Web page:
FORT EDWARD -- With $100,000 and a piecemeal approach, Washington County officials are hoping to broaden existing Internet connections throughout the county.
Sen. Elizabeth Little, R-Queensbury, said her office allocated the funding to Washington County for economic development in the spring of 2008, but that the county never claimed it.
Using the money to expand broadband Internet, Little said, would help attract businesses to the county, which would boost local economy.
Tori Riley, president and director of the Washington County Local Development Corp., said the money was originally assigned to three different economic development projects that "fell dead in the water."
But with the funds still available, Riley said the LDC and County Administrator Kevin Hayes thought there is no better way to use the funding than to start connecting some of the dots on broadband.
Of the $100,000, Riley said Little's office promised to give $20,000 to the town of Cambridge.
"They have been asking for a long time to improve the broadband in Cambridge," Little said.
"They have DSL with Verizon and it doesn't go all the way to the Town hall and the Town Court. It has a range, so you pick it up and they are beyond the range," she said.
Since he got elected as the Cambridge town supervisor, Little said, William "Beaver" Watkins has been calling her office to see if there is any way to expand the range.
Although a portion is slated for Cambridge, Riley said, she and Hayes thought it would be better for all county residents to find areas where they can bridge gaps between existing Internet connections, rather than dividing the money, so each individual township can work on their own.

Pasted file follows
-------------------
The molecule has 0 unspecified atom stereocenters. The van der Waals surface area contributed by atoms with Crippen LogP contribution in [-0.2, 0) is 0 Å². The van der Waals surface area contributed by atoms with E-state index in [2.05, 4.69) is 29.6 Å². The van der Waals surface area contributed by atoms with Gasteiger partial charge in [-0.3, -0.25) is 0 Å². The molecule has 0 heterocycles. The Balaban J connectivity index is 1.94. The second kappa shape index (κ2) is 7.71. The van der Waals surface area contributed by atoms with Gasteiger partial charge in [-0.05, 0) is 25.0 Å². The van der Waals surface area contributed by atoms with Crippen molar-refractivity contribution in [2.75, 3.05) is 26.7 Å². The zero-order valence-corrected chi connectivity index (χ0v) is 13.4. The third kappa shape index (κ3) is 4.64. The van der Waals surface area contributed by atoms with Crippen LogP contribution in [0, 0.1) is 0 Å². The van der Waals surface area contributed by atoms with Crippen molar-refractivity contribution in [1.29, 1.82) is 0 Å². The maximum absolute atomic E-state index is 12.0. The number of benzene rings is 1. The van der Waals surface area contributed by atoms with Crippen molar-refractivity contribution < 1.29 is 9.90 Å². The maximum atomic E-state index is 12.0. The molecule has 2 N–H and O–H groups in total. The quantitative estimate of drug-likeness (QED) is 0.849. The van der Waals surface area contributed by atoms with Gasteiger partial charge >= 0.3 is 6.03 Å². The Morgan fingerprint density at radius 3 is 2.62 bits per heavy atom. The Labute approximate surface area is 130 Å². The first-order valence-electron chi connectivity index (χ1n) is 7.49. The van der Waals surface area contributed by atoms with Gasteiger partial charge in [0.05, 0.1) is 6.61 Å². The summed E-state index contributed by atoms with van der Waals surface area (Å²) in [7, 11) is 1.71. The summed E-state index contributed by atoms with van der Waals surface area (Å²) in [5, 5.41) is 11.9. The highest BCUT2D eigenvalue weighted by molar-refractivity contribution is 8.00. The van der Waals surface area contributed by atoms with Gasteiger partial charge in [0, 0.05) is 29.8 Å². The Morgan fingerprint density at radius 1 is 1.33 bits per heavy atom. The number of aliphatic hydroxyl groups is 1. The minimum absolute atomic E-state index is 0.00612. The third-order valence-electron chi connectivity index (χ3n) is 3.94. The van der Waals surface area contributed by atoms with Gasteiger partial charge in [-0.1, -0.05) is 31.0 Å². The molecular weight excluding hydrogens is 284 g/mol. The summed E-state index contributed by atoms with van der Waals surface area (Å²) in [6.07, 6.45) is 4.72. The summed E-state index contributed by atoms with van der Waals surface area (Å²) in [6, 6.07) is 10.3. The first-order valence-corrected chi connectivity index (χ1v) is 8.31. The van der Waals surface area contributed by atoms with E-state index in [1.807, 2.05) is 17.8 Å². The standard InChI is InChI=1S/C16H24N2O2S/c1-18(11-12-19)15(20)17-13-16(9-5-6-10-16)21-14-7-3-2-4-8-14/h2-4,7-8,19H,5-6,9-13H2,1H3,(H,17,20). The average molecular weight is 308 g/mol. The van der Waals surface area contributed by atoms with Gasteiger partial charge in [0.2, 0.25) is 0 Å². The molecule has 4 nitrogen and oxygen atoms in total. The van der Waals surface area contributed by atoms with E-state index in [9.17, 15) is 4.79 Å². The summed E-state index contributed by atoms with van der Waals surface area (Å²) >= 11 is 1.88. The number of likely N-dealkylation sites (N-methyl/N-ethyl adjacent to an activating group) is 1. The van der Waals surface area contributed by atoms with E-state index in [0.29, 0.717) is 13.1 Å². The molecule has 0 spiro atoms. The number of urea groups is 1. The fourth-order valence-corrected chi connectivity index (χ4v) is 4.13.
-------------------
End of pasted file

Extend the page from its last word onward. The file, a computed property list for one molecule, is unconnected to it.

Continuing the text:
"So we put together a map that shows where there is DSL, where there's cable and where there is no coverage at all," she said.
The map, which uses approximate data collected by the New York State Geographic Information Systems Clearinghouse through the state Office of Cyber Security, also designates municipal boundaries -- areas where the connection is a result of a municipal franchise agreement with a certain telephone and Internet carrier.
The local agreement is with the municipality and stipulates how the company operates in that community, including payment for the franchise fees and extension of cable, said Jennifer Reed Holick, a spokeswoman for Time Warner Cable.
"In terms of franchise fees, most communities elect to receive these fees and they are calculated as a percentage of gross revenues received in that community," she said.
With the coverage map, Riley said they were able to find mile-long stretches where there is a gap in the connection.
"If we started investing in that stretch, we could connect the cable, which will expand broadband and the accessibility for both residents and businesses, as well as benefit where there is available space and land for future businesses to come," she said.
Riley said the LDC is going to meet with Time Warner and Verizon to see which company would be willing to work with the county.
Although Verizon spokesman John Bonomo said the company probably wouldn't acknowledge any contractual conversations with Washington County, but added that part of Verizon's business is finding solutions to lack of coverage, whether it be through a wire connector or wireless broadband.
"My point is that anything is doable, but I don't know any particulars about what we proposed or what their needs are," he said.
Riley said the next step is to make recommendations to the Agriculture, Planning, Tourism and Community Development Committee as to how to proceed with utilizing the funds to expand broadband.